7. Measurement

Lesson

Can you estimate lengths that use centimetres or metres?

Choose the best estimate for the length of a classroom.

A

4 metres

B

60 metres

C

100 metres

D

10 metres

Worked Solution

Idea summary

When estimating length, 1 \text{ cm} (centimetre) is about as big as your thumbnail, and 1 \text{ m} (metre) is about as long as two normal steps (for an average Year 3 student).

This video has a look at the units of millimetres \text{(mm)}, centimetres \text{(cm)}, metres \text{(m)}, and kilometres \text{(km)} and how to tell which are bigger or smaller.

A bee is 11 \text{ mm} long. A fly is 14 \text{ mm} long. Which insect is longer?

Worked Solution

Idea summary

When estimating length, we can use \text{mm} (millimetres) for very small objects,\text{ cm} (centimetres) for small objects, \text{m} (metres) for big objects, and \text{km} (kilometres) for much bigger objects or longer distances.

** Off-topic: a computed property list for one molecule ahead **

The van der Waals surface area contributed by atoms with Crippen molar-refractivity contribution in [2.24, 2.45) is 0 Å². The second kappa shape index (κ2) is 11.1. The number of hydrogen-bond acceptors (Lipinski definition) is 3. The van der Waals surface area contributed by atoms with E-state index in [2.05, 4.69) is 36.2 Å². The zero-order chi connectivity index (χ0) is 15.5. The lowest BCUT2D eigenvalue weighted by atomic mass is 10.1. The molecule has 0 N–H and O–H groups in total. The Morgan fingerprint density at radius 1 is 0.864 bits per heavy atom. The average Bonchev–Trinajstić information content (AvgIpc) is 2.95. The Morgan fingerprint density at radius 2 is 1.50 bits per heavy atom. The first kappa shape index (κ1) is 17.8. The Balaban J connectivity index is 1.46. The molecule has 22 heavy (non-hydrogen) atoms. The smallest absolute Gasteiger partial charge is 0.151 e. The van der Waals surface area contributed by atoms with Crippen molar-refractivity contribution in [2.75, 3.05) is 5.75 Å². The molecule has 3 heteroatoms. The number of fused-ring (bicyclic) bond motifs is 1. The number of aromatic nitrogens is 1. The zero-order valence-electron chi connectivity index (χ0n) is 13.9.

This video shows you how to use some strategies to tackle problems.

Choose the best estimate for the length of a fingernail.

A

100 millimetres

B

60 millimetres

C

10 millimetres

D

1 millimetre

Worked Solution

Idea summary

To estimate the length of an object, we can compare it to an object where we have an idea already of its estimated length.

In this video we look at some familiar things, to get an idea of which unit of measurement we need to use.

Choose the most appropriate unit of measure for the height of a tree.

A

Metres

B

Kilometres

C

Centimetres

Worked Solution

Idea summary

1 \text{ mm} is about as thick as your fingernail.

1 \text{ cm} is about as wide as your fingernail.

1 \text{ m} is about the same as two steps.

1 \text{ km} is about the size of a one and a half laps around the school oval.

selects and uses the appropriate unit and device to measure lengths and distances, calculates perimeters, and converts between units of length